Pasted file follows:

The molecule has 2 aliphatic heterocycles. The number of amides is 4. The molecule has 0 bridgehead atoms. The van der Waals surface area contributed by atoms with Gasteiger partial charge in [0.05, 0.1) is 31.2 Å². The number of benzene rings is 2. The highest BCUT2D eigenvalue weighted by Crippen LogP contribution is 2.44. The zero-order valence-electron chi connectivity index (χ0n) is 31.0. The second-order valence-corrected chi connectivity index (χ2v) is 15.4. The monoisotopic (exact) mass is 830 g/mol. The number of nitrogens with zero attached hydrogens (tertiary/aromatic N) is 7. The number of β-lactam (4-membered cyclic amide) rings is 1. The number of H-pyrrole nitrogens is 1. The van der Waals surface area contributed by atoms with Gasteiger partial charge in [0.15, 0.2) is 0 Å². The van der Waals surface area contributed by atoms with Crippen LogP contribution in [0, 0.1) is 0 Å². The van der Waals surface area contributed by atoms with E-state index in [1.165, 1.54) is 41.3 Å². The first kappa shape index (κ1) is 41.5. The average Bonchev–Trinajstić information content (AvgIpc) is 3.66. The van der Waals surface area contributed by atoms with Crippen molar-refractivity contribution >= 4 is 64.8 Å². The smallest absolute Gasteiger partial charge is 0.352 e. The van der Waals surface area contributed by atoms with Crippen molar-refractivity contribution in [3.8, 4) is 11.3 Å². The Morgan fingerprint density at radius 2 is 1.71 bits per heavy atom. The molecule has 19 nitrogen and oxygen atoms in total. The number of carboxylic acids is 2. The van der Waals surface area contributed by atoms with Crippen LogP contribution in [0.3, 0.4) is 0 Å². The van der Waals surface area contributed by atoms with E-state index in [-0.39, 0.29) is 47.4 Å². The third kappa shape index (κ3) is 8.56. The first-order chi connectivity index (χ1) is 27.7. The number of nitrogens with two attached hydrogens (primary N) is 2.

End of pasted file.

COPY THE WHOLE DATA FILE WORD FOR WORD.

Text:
The molecule has 2 aliphatic heterocycles. The number of amides is 4. The molecule has 0 bridgehead atoms. The van der Waals surface area contributed by atoms with Gasteiger partial charge in [0.05, 0.1) is 31.2 Å². The number of benzene rings is 2. The highest BCUT2D eigenvalue weighted by Crippen LogP contribution is 2.44. The zero-order valence-electron chi connectivity index (χ0n) is 31.0. The second-order valence-corrected chi connectivity index (χ2v) is 15.4. The monoisotopic (exact) mass is 830 g/mol. The number of nitrogens with zero attached hydrogens (tertiary/aromatic N) is 7. The number of β-lactam (4-membered cyclic amide) rings is 1. The number of H-pyrrole nitrogens is 1. The van der Waals surface area contributed by atoms with Gasteiger partial charge in [0.15, 0.2) is 0 Å². The van der Waals surface area contributed by atoms with Crippen LogP contribution in [0, 0.1) is 0 Å². The van der Waals surface area contributed by atoms with E-state index in [1.165, 1.54) is 41.3 Å². The first kappa shape index (κ1) is 41.5. The average Bonchev–Trinajstić information content (AvgIpc) is 3.66. The van der Waals surface area contributed by atoms with Crippen molar-refractivity contribution >= 4 is 64.8 Å². The smallest absolute Gasteiger partial charge is 0.352 e. The van der Waals surface area contributed by atoms with Crippen molar-refractivity contribution in [3.8, 4) is 11.3 Å². The Morgan fingerprint density at radius 2 is 1.71 bits per heavy atom. The molecule has 19 nitrogen and oxygen atoms in total. The number of carboxylic acids is 2. The van der Waals surface area contributed by atoms with Crippen LogP contribution in [0.3, 0.4) is 0 Å². The van der Waals surface area contributed by atoms with E-state index in [-0.39, 0.29) is 47.4 Å². The third kappa shape index (κ3) is 8.56. The first-order chi connectivity index (χ1) is 27.7. The number of nitrogens with two attached hydrogens (primary N) is 2.